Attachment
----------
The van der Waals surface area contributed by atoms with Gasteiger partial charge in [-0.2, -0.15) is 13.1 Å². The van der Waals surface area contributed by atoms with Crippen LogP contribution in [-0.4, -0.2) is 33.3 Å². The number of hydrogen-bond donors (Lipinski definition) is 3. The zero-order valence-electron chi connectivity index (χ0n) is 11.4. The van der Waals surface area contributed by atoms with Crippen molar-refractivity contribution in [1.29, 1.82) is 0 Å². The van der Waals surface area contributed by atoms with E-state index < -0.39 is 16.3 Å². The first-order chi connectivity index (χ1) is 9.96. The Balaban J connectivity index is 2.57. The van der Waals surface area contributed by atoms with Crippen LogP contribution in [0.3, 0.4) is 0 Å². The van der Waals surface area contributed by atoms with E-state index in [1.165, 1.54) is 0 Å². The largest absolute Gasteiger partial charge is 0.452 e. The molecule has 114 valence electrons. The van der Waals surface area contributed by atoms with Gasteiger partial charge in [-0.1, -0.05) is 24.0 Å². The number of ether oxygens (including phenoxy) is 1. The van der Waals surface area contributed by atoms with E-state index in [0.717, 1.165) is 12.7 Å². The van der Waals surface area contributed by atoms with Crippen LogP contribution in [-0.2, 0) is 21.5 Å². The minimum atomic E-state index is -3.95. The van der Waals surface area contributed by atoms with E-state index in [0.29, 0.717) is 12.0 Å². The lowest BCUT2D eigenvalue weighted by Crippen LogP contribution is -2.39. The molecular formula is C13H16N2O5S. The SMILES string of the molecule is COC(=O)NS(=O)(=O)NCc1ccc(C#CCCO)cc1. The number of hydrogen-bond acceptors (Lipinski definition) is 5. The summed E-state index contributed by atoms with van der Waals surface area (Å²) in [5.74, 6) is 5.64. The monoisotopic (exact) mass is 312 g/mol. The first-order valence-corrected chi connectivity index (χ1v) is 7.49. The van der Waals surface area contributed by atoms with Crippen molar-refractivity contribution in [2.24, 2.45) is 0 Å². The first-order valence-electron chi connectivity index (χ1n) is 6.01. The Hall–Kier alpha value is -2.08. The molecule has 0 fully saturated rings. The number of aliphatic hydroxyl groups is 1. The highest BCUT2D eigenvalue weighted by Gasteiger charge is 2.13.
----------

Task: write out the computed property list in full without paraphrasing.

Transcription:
The van der Waals surface area contributed by atoms with Gasteiger partial charge in [-0.2, -0.15) is 13.1 Å². The van der Waals surface area contributed by atoms with Crippen LogP contribution in [-0.4, -0.2) is 33.3 Å². The number of hydrogen-bond donors (Lipinski definition) is 3. The zero-order valence-electron chi connectivity index (χ0n) is 11.4. The van der Waals surface area contributed by atoms with Crippen molar-refractivity contribution in [1.29, 1.82) is 0 Å². The van der Waals surface area contributed by atoms with E-state index < -0.39 is 16.3 Å². The first-order chi connectivity index (χ1) is 9.96. The Balaban J connectivity index is 2.57. The van der Waals surface area contributed by atoms with Crippen LogP contribution in [0.3, 0.4) is 0 Å². The van der Waals surface area contributed by atoms with E-state index in [1.165, 1.54) is 0 Å². The largest absolute Gasteiger partial charge is 0.452 e. The molecule has 114 valence electrons. The van der Waals surface area contributed by atoms with Gasteiger partial charge in [-0.1, -0.05) is 24.0 Å². The number of ether oxygens (including phenoxy) is 1. The van der Waals surface area contributed by atoms with E-state index in [0.717, 1.165) is 12.7 Å². The van der Waals surface area contributed by atoms with Crippen LogP contribution in [-0.2, 0) is 21.5 Å². The minimum atomic E-state index is -3.95. The van der Waals surface area contributed by atoms with E-state index in [0.29, 0.717) is 12.0 Å². The lowest BCUT2D eigenvalue weighted by Crippen LogP contribution is -2.39. The molecular formula is C13H16N2O5S. The SMILES string of the molecule is COC(=O)NS(=O)(=O)NCc1ccc(C#CCCO)cc1. The number of hydrogen-bond acceptors (Lipinski definition) is 5. The summed E-state index contributed by atoms with van der Waals surface area (Å²) in [5.74, 6) is 5.64. The monoisotopic (exact) mass is 312 g/mol. The first-order valence-corrected chi connectivity index (χ1v) is 7.49. The van der Waals surface area contributed by atoms with Crippen molar-refractivity contribution in [2.24, 2.45) is 0 Å². The first-order valence-electron chi connectivity index (χ1n) is 6.01. The Hall–Kier alpha value is -2.08. The molecule has 0 fully saturated rings. The number of aliphatic hydroxyl groups is 1. The highest BCUT2D eigenvalue weighted by Gasteiger charge is 2.13.